In 2011, the SIFF together with watch maker Jaeger-Lecoultre launched the “Classic Movie Restoring and Screening” program. Currently, three clasic Chinese movies “Spring River Flows East”, "8,000 of Cloud and Moon”, and “Crossroads” are undergoing restoratopm. They are expected to be screened at the 15th Shanghai International Film Festival in June. The movies represent the highest level of Chinese film production in the 1930s and 40s.

During the three-year-coorperation between the SIFF and Jaeger, more than 10 Chinese classic movie will be restored and they will be screened as part of SIFF's panorama in 2012. Three movies “Spring River Flows East”, "8,000 of Cloud and Moon”, and “Crossroads” will be the first to undergo restoration.

When the last SIFF closed, the organizing committee immediately began the restoration project and communicated with the most experienced and professional authorities in the field. Finally, the China Film Archive took the "8,000 of Cloud and Moon”, while the other two movies were taken over by Laser S. Films, a world famous restoring organization.

The CEO of Laser S. Films, Andrea Di Nardo says restoring old films is a very complex job, which needs many procedures to complete. A feature-length movie will need two months for restoring. The two films they will restore will be ready at the end of May.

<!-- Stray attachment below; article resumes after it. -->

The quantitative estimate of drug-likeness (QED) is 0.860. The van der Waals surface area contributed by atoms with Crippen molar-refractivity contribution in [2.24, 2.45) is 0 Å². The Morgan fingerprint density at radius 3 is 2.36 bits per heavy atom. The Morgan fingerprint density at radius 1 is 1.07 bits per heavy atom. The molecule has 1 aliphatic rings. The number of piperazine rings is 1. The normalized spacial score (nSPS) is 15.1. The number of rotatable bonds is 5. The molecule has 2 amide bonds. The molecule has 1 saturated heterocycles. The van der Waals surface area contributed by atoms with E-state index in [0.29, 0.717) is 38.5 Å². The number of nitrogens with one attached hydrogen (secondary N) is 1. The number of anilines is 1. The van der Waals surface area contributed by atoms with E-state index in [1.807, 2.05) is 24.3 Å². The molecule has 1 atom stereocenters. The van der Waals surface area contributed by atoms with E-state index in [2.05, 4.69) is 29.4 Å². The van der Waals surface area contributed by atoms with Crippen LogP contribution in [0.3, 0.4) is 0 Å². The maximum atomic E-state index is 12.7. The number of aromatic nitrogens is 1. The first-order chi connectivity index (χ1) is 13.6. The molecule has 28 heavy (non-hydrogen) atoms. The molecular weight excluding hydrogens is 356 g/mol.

The president of China Film Archive, Sun Xianghui, says the Archive has over 30,000 Chinese movies which were produced since 1922, and the number of copies is over 600,000. From 2006 to 2011, the government invested 265 million yuan (approx. US $40M) for the protection and digitalization of the film archive.

The manager director of SIFF, Madam Tang, says it is important to preserve the old films to protect the history of China’s film industry. After this year’s restoration work, the SIFF committee will hold a non-profit screening during the 15th SIFF. Also, these movies will be taken to other international film festivals. Besides,the committee will try to broadcast these pictures using new media. Also Madam Tang points out that the cooperation of the SIFF and Jaeger opens the door of the social support for the preservation of old Chinese movies. But it is just a beginning. She wants more organizations to take part in the preservation of China’s film history.


"broadcast using new media" = streaming (?)


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PostPosted: Sat May 26, 2012 8:23 am 
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Joined: Sun Sep 25, 2005 12:56 am
We can only hope that the person who wrote that press release is not responsible for subtitling the DVDs.